Saturday, June 23, 2012

Book Review: Spice and Wolf volume 5

So it appears that before I did have a good reason to worry that Yen Press had only licensed the first six (novel) volumes of Spice and Wolf since that was the case, however recently they announced they had licensed I believe the next three which actually makes me less worried. Sure the whole, 17 volume series isn't licensed but licensing through volume 9 shows that there is a market for them (or at least, the series is selling at or above what they predicted) and that they will license more if there is demand for them. So I guess my job now is to keep reviewing the books and convincing everyone else that they're worth buying huh?


Spice and Wolf (volume five) by Isuna Hasekura, illustrated by Jyuu Ayakura

Summary: Covering the same material as the second arc of the second tv season, Holo and Lawrence have arrived in the town of Lenos where they have heard a town chronicler might have more records of where Holo’s elusive home of Yoitsu lies. A fellow merchant introduces them to him but they want some help in return, help with a risky endeavor involving the town’s fur trade that might end up being more than they can chew.

The Good: The books continue to excel in creating secondary characters that don’t feel like repeats of an earlier side character and are rather fleshed out for characters who (probably) won’t ever appear in the series again. This is a bit easier to accomplish in a story that spends a lot of time with the characters sitting around and talking but when you think about it it’s impressive just how many characters Hasekura has been able to create without repeating traits (and there are still 12 more books to go!). There was also some very good foreshadowing this time around and once again felt like a solid installment.

The Bad: So far the stories have been rather good at explaining the economics and politics that make up the various situations and I’ve been able to follow along (and having already seen many of the stories in anime form has helped) but this one did confuse me quite a bit. This didn’t make me like the story less per-say but when everything was said and done I wasn’t quite sure what had happened and I do hope the economics in the next book are easier to follow.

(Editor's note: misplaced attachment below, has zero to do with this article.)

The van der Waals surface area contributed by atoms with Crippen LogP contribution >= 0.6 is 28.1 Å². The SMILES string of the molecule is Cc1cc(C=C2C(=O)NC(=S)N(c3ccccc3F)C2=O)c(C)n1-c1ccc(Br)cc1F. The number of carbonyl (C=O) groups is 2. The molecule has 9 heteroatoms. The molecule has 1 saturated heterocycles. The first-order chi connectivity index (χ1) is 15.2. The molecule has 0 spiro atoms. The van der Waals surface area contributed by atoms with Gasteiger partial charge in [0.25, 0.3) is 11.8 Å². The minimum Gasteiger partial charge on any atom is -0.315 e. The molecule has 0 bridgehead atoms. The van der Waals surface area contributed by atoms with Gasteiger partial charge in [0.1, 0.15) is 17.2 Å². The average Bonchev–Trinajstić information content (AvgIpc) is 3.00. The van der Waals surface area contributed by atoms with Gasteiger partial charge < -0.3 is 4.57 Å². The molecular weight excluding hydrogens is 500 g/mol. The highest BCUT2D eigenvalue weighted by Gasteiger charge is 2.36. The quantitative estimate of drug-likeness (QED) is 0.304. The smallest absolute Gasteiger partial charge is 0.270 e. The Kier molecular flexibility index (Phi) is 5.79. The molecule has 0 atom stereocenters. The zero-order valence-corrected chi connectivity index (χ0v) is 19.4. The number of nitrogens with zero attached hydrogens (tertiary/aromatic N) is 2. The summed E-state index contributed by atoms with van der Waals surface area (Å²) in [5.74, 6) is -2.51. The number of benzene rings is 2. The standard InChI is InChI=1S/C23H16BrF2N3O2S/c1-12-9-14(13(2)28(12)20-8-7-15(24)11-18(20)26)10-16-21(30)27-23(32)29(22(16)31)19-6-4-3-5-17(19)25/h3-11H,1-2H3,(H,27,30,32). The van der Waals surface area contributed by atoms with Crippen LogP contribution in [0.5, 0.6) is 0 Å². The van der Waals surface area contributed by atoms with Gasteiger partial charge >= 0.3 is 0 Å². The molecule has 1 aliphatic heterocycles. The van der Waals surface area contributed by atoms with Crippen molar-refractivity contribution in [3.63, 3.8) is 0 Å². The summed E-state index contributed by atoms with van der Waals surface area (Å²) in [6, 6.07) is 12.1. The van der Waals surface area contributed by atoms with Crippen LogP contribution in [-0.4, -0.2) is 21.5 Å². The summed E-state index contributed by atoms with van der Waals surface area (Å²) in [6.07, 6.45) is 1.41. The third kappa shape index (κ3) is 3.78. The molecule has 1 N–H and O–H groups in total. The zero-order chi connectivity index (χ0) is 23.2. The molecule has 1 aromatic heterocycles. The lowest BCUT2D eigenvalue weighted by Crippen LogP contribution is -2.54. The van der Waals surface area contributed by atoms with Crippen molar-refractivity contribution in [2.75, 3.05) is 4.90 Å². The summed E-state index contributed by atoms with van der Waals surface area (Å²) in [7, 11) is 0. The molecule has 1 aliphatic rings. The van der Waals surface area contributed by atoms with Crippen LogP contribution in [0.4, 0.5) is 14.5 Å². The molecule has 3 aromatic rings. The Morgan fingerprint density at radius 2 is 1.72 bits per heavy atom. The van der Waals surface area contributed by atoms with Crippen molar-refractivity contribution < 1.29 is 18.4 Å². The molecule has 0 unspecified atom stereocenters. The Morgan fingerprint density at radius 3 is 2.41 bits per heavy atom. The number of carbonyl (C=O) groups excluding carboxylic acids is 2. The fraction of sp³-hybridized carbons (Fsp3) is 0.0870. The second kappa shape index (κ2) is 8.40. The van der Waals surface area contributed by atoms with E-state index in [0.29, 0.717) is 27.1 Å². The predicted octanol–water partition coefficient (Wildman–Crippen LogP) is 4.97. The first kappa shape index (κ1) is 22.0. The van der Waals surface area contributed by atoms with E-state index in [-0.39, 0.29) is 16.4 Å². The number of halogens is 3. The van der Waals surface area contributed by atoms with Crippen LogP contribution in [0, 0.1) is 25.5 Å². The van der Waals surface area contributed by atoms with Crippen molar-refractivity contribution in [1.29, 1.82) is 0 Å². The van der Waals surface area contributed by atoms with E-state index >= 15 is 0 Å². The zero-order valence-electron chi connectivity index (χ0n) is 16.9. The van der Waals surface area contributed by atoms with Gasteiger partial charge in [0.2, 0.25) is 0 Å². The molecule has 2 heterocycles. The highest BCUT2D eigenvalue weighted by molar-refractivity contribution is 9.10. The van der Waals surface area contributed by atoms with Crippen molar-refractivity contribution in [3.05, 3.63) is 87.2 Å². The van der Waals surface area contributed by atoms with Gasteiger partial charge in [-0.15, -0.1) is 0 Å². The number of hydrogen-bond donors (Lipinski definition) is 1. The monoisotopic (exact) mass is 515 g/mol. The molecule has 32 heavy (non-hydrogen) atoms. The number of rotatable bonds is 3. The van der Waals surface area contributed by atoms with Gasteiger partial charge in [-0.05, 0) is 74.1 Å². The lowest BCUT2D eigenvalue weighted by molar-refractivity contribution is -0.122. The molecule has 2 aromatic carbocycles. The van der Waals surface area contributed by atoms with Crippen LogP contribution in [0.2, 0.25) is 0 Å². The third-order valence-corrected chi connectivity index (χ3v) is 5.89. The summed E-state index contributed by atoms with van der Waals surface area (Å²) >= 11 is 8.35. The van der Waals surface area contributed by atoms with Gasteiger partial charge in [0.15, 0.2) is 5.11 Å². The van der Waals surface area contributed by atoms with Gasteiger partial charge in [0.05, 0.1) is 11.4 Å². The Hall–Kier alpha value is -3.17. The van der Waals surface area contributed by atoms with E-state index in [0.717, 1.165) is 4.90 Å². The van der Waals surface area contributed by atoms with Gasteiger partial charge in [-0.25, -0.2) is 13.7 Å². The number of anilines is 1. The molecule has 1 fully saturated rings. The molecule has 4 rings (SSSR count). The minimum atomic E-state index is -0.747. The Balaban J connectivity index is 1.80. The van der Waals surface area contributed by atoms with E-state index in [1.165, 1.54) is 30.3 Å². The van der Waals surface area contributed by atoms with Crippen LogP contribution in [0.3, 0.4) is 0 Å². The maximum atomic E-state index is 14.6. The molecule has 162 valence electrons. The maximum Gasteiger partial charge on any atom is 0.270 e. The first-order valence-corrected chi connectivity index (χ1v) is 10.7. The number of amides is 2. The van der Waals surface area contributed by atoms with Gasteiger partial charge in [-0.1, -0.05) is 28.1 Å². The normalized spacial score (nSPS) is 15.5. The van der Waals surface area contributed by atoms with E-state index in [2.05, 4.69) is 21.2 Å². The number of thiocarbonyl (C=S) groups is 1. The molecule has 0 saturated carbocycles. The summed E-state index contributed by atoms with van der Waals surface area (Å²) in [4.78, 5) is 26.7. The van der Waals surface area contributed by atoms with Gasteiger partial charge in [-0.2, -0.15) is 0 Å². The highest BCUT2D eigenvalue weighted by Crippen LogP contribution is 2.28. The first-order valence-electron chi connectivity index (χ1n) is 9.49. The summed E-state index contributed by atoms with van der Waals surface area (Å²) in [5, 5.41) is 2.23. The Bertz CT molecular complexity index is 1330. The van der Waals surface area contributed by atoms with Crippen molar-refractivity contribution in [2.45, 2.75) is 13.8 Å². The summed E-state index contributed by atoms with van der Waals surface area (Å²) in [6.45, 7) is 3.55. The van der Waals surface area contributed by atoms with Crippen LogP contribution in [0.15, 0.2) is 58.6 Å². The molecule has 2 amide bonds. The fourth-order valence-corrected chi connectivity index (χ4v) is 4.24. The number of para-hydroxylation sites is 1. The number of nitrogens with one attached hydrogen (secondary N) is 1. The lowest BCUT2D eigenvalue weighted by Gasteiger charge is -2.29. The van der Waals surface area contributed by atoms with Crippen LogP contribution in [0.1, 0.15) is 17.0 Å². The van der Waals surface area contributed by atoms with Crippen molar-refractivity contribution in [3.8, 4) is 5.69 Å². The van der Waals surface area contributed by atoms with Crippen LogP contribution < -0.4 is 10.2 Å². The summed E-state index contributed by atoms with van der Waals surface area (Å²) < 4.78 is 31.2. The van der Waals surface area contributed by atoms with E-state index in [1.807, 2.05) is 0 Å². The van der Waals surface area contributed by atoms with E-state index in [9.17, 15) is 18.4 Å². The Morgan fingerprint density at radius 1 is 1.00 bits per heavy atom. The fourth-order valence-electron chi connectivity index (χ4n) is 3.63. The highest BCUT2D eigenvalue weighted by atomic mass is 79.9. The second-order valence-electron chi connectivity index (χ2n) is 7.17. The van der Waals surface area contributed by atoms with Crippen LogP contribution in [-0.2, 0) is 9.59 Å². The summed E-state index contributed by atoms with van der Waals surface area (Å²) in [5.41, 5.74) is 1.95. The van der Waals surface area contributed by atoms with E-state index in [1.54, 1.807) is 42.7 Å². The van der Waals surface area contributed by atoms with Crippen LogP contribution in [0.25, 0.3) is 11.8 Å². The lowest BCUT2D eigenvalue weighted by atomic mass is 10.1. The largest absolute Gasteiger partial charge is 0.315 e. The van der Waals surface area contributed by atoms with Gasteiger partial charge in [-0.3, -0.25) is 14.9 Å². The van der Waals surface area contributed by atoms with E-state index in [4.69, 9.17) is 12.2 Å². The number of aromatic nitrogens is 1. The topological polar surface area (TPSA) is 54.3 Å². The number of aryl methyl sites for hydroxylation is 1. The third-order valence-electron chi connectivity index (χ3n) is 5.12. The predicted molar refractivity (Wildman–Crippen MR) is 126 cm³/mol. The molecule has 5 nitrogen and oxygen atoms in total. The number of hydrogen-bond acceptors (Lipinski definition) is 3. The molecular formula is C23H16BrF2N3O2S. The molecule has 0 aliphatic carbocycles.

Despite my trouble with the economic parts I still thought this was a good installment, although I must confess I'm more excited for the next book since then we'll be dealing with completely new material again. Funny enough by now I really want to watch the anime series again, it's been a few years since I've seen it, I've now read all the source material, and Funimation has some rather good prices for both seasons now, hmmmm.

3 comments:

  1. This is a fantastic series, and one of the few that I know that manages to portray realistic human interactions between people who are not after each other's throats.
    (Maybe I shouldn't be recommending stuff to you since you have so much on your plate already, but on the subject of economics, have you read Maoyuu Maou Yuusha?
    Please don't be put off by the name, it's an amazing manga. At least try the first chapter!
    http://www.batoto.net/comic/_/comics/maoyuu-maou-yuusha-be-mine-hero-i-refuse-r643 )

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    1. Hmm, haven't heard of that series before but sure I'll give it a shot! I don't mind when people suggest stuff even when I'm busy, I can always write it down/bookmark it to come back to later if need be. ^^

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    2. Oh and, if you can see this, I have no idea how blogger notifications work, apparently that show just got an anime adaption, great timing!

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